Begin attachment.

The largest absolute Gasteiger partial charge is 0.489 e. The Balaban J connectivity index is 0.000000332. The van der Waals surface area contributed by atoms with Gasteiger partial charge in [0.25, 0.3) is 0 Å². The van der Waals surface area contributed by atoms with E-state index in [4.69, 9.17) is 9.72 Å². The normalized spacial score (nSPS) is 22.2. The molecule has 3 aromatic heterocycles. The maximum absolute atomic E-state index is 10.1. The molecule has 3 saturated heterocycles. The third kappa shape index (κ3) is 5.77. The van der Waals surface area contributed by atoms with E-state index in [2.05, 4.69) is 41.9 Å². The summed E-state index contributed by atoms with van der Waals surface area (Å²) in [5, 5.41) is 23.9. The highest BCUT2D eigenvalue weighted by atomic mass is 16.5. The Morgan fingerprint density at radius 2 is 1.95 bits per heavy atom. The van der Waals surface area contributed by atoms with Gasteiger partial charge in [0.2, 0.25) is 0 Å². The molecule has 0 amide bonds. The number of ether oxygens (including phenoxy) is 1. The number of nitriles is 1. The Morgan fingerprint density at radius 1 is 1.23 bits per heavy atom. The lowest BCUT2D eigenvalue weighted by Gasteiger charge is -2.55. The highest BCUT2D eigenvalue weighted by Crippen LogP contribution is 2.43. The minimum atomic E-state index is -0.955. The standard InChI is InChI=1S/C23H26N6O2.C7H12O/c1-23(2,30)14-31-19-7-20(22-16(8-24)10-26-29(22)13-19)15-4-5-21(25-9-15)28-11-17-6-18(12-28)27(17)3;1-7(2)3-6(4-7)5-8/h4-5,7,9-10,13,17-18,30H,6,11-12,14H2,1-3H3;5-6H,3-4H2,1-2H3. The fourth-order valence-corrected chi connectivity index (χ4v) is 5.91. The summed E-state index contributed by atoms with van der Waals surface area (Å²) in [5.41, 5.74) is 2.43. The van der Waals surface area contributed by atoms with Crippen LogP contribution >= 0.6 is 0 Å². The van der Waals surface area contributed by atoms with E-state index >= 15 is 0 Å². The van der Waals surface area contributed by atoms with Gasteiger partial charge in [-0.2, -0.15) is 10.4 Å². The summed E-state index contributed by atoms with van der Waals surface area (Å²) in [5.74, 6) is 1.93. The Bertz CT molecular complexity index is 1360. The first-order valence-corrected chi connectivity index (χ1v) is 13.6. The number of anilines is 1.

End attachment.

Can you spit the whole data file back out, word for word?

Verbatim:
The largest absolute Gasteiger partial charge is 0.489 e. The Balaban J connectivity index is 0.000000332. The van der Waals surface area contributed by atoms with Gasteiger partial charge in [0.25, 0.3) is 0 Å². The van der Waals surface area contributed by atoms with E-state index in [4.69, 9.17) is 9.72 Å². The normalized spacial score (nSPS) is 22.2. The molecule has 3 aromatic heterocycles. The maximum absolute atomic E-state index is 10.1. The molecule has 3 saturated heterocycles. The third kappa shape index (κ3) is 5.77. The van der Waals surface area contributed by atoms with E-state index in [2.05, 4.69) is 41.9 Å². The summed E-state index contributed by atoms with van der Waals surface area (Å²) in [5, 5.41) is 23.9. The highest BCUT2D eigenvalue weighted by atomic mass is 16.5. The Morgan fingerprint density at radius 2 is 1.95 bits per heavy atom. The van der Waals surface area contributed by atoms with Gasteiger partial charge in [0.2, 0.25) is 0 Å². The molecule has 0 amide bonds. The number of ether oxygens (including phenoxy) is 1. The number of nitriles is 1. The Morgan fingerprint density at radius 1 is 1.23 bits per heavy atom. The lowest BCUT2D eigenvalue weighted by Gasteiger charge is -2.55. The highest BCUT2D eigenvalue weighted by Crippen LogP contribution is 2.43. The minimum atomic E-state index is -0.955. The standard InChI is InChI=1S/C23H26N6O2.C7H12O/c1-23(2,30)14-31-19-7-20(22-16(8-24)10-26-29(22)13-19)15-4-5-21(25-9-15)28-11-17-6-18(12-28)27(17)3;1-7(2)3-6(4-7)5-8/h4-5,7,9-10,13,17-18,30H,6,11-12,14H2,1-3H3;5-6H,3-4H2,1-2H3. The fourth-order valence-corrected chi connectivity index (χ4v) is 5.91. The summed E-state index contributed by atoms with van der Waals surface area (Å²) in [5.41, 5.74) is 2.43. The van der Waals surface area contributed by atoms with Crippen LogP contribution >= 0.6 is 0 Å². The van der Waals surface area contributed by atoms with E-state index >= 15 is 0 Å². The van der Waals surface area contributed by atoms with Gasteiger partial charge in [-0.2, -0.15) is 10.4 Å². The summed E-state index contributed by atoms with van der Waals surface area (Å²) in [5.74, 6) is 1.93. The Bertz CT molecular complexity index is 1360. The first-order valence-corrected chi connectivity index (χ1v) is 13.6. The number of anilines is 1.